Digging for Rights: How Can International Human Rights Law Better Protect Indigenous Women from Extractive Industries?

Citation:

Morales, Sarah. 2019. "Digging for Rights: How Can International Human Rights Law Better Protect Indigenous Women from Extractive Industries?" Canadian Journal of Women and the Law 31 (1): 58-90.

Author: Sarah Morales

Abstract:

FRENCH ABSTRACT:
L’expansion des industries extractives dans les territoires des peuples autochtones a été et continue d’être un processus éprouvant pour les gouvernements, l’industrie et les peuples autochtones du monde entier. Bien que les avantages économiques liés au développement des ressources soient substantiels, on donne trop souvent priorité à ces considérations au lieu de voir les effets profonds et durables des répercussions pour les collectivités, sur le plan social et culturel, en particulier pour les nations autochtones. La recherche a démontré que ces répercussions sont aggravées quand les personnes se trouvent à la croisée de plusieurs collectivités, comme c’est le cas pour les femmes autochtones. Dans le présent article, on se demandera si les lois internationales concernant les droits de la personne peuvent ou non protéger efficacement les femmes et les filles autochtones contre les effets négatifs du développement de l’industrie extractive. En réfléchissant au droit à l’autodétermination, tel qu’il est présenté dans la Déclaration des Nations Unies sur les droits des peuples autochtones, l’auteure soutient qu’à notre époque d’extraction croissante, la meilleure façon pour faire en sorte que les lois internationales protègent les droits des femmes autochtones est de prévoir un mécanisme qui rendra opérationnelles les lois et les coutumes autochtones. Pour cela, il faut faire de la place aux femmes autochtones dans les processus de consultation afin qu’elles y partagent leur savoir et qu’elles puissent en influencer réellement le cours. La promotion des droits procéduraux des femmes autochtones est la meilleure façon d’assurer la protection de leurs droits substantiels corolaires.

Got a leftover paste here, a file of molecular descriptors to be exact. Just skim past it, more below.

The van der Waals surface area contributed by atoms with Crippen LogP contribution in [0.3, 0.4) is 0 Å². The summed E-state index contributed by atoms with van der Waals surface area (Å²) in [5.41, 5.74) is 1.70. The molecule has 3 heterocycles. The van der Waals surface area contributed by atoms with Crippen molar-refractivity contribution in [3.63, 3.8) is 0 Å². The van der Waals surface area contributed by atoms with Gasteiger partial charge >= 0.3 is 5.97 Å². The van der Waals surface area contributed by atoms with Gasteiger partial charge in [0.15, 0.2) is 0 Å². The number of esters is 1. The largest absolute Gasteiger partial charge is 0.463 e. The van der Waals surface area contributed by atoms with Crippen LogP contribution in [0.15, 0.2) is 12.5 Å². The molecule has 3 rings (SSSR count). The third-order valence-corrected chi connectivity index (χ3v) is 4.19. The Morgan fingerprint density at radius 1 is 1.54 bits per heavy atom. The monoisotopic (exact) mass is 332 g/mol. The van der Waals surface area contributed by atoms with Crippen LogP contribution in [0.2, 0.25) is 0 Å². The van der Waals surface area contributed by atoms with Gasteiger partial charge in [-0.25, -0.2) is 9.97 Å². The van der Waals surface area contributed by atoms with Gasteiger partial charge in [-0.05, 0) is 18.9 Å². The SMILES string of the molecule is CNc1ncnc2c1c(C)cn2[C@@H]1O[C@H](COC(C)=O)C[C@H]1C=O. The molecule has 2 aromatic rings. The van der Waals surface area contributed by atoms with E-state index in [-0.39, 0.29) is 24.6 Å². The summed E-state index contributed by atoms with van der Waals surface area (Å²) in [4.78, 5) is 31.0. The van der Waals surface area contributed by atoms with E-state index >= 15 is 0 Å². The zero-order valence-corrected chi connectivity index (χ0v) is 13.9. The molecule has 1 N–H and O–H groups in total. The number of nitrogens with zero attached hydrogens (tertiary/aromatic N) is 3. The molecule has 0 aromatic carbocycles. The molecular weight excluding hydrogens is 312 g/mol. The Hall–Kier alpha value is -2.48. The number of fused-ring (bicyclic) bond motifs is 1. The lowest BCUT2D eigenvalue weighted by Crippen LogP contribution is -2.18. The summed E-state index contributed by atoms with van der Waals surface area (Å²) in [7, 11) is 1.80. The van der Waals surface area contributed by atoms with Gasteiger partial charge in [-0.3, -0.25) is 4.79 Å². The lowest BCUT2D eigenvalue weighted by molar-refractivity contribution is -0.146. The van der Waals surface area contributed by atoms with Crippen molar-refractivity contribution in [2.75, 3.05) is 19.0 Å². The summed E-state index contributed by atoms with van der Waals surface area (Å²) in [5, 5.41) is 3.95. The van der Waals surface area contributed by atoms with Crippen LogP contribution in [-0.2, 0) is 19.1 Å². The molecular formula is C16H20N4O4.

ENGLISH ABSTRACT:
The expansion of extractive industries into the territories of Indigenous peoples has been, and continues to be, a challenging process for governments, industry, and Indigenous peoples all over the world. While the economic benefits of resource development are important, too often these considerations are emphasized at the expense of appreciating the deep and lasting social and cultural effects of these impacts on communities, in particular, Indigenous communities. Research has illustrated that these impacts are compounded when one considers those individuals at the intersection of these communities, such as Indigenous women. This article will examine whether or not international human rights law can effectively protect Indigenous women and girls from the negative effects of extractive industry development. By focusing on the right to self-determination, as captured by the United Nations Declaration on the Right of Indigenous Peoples, it argues that the most effective way international law can work to protect Indigenous women in this period of increased extractive development is by providing a mechanism through which Indigenous laws and practices can be operationalized. This means creating space during consultative processes for Indigenous women to share their knowledge and influence the process in a meaningful way. The promotion of the procedural rights of Indigenous women is the best way to ensure the protection of their correlating substantive rights.

Topics: Extractive Industries, Gender, Women, Indigenous Knowledge Systems, International Law, International Humanitarian Law IHL, International Organizations, Political Economies, Rights, Indigenous Rights

Year: 2019

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